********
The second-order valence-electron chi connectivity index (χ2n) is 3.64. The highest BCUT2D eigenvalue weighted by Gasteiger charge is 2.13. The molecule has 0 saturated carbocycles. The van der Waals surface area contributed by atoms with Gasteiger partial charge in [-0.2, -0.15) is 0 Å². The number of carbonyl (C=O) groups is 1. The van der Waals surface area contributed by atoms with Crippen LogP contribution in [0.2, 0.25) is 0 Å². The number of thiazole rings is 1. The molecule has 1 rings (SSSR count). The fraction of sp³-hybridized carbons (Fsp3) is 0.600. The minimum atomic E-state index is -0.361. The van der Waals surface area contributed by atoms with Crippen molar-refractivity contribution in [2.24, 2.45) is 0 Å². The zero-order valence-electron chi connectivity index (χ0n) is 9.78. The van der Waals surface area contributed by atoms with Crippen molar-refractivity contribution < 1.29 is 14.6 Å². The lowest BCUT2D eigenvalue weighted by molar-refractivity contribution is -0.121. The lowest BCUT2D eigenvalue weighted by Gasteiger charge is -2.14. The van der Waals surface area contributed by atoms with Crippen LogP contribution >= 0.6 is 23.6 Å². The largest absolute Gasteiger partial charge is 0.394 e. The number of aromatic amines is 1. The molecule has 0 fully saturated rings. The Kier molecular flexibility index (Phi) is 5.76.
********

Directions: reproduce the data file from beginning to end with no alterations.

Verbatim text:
The second-order valence-electron chi connectivity index (χ2n) is 3.64. The highest BCUT2D eigenvalue weighted by Gasteiger charge is 2.13. The molecule has 0 saturated carbocycles. The van der Waals surface area contributed by atoms with Gasteiger partial charge in [-0.2, -0.15) is 0 Å². The number of carbonyl (C=O) groups is 1. The van der Waals surface area contributed by atoms with Crippen LogP contribution in [0.2, 0.25) is 0 Å². The number of thiazole rings is 1. The molecule has 1 rings (SSSR count). The fraction of sp³-hybridized carbons (Fsp3) is 0.600. The minimum atomic E-state index is -0.361. The van der Waals surface area contributed by atoms with Crippen molar-refractivity contribution in [2.24, 2.45) is 0 Å². The zero-order valence-electron chi connectivity index (χ0n) is 9.78. The van der Waals surface area contributed by atoms with Crippen molar-refractivity contribution < 1.29 is 14.6 Å². The lowest BCUT2D eigenvalue weighted by molar-refractivity contribution is -0.121. The lowest BCUT2D eigenvalue weighted by Gasteiger charge is -2.14. The van der Waals surface area contributed by atoms with Crippen LogP contribution >= 0.6 is 23.6 Å². The largest absolute Gasteiger partial charge is 0.394 e. The number of aromatic amines is 1. The molecule has 0 fully saturated rings. The Kier molecular flexibility index (Phi) is 5.76.